When Comcast Corp.'sInternet Essentials launchedin 2011, it was only expected to last three years and it was only directed at familieswith at least one child eligible for free lunch from the National School Lunch Program.
Now, almost five years later, the program is still growing.
On July 15, Comcast expanded its eligibility requirements toinclude anyone in the company's footprint who is living in public housing or receivingassistance from the U.S. Department of Housing and Urban Development — regardlessof age or family status. All told, including pilot expansions previously announced,up to 2 million HUD-assisted homes will now be eligible to participate in the program.
"This is the first time that officially as a policy changeto the program, that any adult living in a HUD property can apply," Comcastspokesman Charlie Douglas said in an interview, adding that the change represented"the most sweeping eligibility change we've ever made in the history of theprogram."
Internet Essentials provides high-speed internet to low-incomefamilies, offering 10 Mbps broadband service for less than $10 a month. Comcastoriginally volunteered to develop the program in connection with its acquisition of a majority stake in NBCUniversal Media LLC in 2011.
Comcast's Douglas said it was important to expand the programbeyond just households with school-age children. "A lot of people living inHUD homes are looking to improve the quality of their life. They might want to geta GED certificate or credentials or they are looking to create online classes orthey are looking for jobs or becoming more digitally literate so they can get betterpaying jobs," he said.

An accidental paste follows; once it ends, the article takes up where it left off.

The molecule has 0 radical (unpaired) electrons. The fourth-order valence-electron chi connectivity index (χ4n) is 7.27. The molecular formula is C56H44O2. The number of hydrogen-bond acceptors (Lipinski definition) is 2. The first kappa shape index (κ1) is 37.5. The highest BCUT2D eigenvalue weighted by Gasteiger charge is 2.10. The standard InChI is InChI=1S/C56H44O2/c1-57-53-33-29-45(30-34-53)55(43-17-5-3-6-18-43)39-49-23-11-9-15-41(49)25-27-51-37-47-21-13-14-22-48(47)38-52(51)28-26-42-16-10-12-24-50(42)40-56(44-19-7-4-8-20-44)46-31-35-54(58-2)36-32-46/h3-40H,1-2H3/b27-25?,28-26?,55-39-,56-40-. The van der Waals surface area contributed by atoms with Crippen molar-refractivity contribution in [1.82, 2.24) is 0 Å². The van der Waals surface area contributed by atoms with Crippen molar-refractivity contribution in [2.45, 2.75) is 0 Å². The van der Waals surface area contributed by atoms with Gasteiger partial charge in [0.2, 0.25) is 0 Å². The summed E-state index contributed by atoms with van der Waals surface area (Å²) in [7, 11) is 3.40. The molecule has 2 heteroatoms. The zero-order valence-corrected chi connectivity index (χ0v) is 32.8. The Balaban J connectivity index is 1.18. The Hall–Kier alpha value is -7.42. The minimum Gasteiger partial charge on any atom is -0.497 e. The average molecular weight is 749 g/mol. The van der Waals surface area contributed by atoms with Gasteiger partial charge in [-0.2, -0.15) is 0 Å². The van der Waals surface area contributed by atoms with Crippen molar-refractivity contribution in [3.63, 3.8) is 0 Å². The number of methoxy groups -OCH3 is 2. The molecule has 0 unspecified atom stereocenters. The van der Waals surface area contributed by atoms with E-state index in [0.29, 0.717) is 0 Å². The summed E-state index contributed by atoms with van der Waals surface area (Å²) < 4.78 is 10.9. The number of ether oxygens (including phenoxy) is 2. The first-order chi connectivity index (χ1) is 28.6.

Comcast is working in partnership with HUD and the department'sConnectHome initiative. HUD has also partnered with Cox Communications Inc. through its Connect2Compete programand Google Inc.'s . "Each of thesestakeholders have made different types of commitments," HUD spokeswoman HeatherFluit said in an interview. "Certainly, Comcast's is the largest one. Theyhave the largest footprint so far."
More than 40% of all HUD-assisted households nationwide fallinto the Comcast footprint. "So it's a big step for the program," Fluitsaid.
Douglas noted that bringing broadband to these homes generallydoes not involve laying down new pipes or investing in new infrastructure.
"These 2 million homes probably already have connectivityright outside the building or even inside the building but they just haven't takenadvantage of it — maybe because they couldn't afford it or because the biggest barrierto adoption is relevancy," he said, explaining, "Those of us who use theinternet everyday know that we can't live without it. And yet people that live withoutit don't know what it could do for them."
Internet Essentials seeks to address both the cost and relevancyquestions, offering access to free digital literacy training.